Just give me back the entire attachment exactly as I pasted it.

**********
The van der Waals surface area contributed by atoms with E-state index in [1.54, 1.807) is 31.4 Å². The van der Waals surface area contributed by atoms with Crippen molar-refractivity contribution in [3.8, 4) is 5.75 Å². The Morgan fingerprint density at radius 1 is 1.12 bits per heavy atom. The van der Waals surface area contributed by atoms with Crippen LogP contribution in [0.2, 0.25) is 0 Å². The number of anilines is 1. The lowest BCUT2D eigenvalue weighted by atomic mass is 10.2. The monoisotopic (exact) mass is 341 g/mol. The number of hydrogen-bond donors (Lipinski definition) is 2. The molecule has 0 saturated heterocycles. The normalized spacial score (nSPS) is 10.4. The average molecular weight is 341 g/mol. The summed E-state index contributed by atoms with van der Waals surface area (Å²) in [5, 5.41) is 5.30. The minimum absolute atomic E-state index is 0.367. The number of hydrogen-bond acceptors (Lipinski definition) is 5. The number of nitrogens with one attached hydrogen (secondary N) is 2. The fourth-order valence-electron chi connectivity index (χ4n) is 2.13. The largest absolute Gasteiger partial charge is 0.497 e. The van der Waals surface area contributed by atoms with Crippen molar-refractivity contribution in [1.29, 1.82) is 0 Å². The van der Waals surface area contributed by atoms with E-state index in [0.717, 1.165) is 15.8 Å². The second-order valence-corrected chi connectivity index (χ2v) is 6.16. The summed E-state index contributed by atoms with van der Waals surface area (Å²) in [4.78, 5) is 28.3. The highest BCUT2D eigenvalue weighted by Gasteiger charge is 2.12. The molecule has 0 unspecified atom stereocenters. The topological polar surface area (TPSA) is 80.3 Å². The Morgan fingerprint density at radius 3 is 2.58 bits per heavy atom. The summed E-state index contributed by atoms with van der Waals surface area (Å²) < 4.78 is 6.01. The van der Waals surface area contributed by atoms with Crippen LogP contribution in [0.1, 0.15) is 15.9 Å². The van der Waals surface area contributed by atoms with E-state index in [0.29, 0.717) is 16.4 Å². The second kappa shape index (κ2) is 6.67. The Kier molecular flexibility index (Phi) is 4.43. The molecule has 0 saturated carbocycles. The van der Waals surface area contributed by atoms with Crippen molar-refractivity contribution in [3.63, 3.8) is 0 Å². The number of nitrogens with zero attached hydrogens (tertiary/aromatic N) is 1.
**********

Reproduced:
The van der Waals surface area contributed by atoms with E-state index in [1.54, 1.807) is 31.4 Å². The van der Waals surface area contributed by atoms with Crippen molar-refractivity contribution in [3.8, 4) is 5.75 Å². The Morgan fingerprint density at radius 1 is 1.12 bits per heavy atom. The van der Waals surface area contributed by atoms with Crippen LogP contribution in [0.2, 0.25) is 0 Å². The number of anilines is 1. The lowest BCUT2D eigenvalue weighted by atomic mass is 10.2. The monoisotopic (exact) mass is 341 g/mol. The number of hydrogen-bond donors (Lipinski definition) is 2. The molecule has 0 saturated heterocycles. The normalized spacial score (nSPS) is 10.4. The average molecular weight is 341 g/mol. The summed E-state index contributed by atoms with van der Waals surface area (Å²) in [5, 5.41) is 5.30. The minimum absolute atomic E-state index is 0.367. The number of hydrogen-bond acceptors (Lipinski definition) is 5. The number of nitrogens with one attached hydrogen (secondary N) is 2. The fourth-order valence-electron chi connectivity index (χ4n) is 2.13. The largest absolute Gasteiger partial charge is 0.497 e. The van der Waals surface area contributed by atoms with Crippen molar-refractivity contribution in [1.29, 1.82) is 0 Å². The van der Waals surface area contributed by atoms with E-state index in [0.717, 1.165) is 15.8 Å². The second-order valence-corrected chi connectivity index (χ2v) is 6.16. The summed E-state index contributed by atoms with van der Waals surface area (Å²) in [4.78, 5) is 28.3. The highest BCUT2D eigenvalue weighted by Gasteiger charge is 2.12. The molecule has 0 unspecified atom stereocenters. The topological polar surface area (TPSA) is 80.3 Å². The Morgan fingerprint density at radius 3 is 2.58 bits per heavy atom. The summed E-state index contributed by atoms with van der Waals surface area (Å²) < 4.78 is 6.01. The van der Waals surface area contributed by atoms with Crippen LogP contribution in [0.1, 0.15) is 15.9 Å². The van der Waals surface area contributed by atoms with E-state index in [0.29, 0.717) is 16.4 Å². The second kappa shape index (κ2) is 6.67. The Kier molecular flexibility index (Phi) is 4.43. The molecule has 0 saturated carbocycles. The van der Waals surface area contributed by atoms with Crippen molar-refractivity contribution in [3.63, 3.8) is 0 Å². The number of nitrogens with zero attached hydrogens (tertiary/aromatic N) is 1.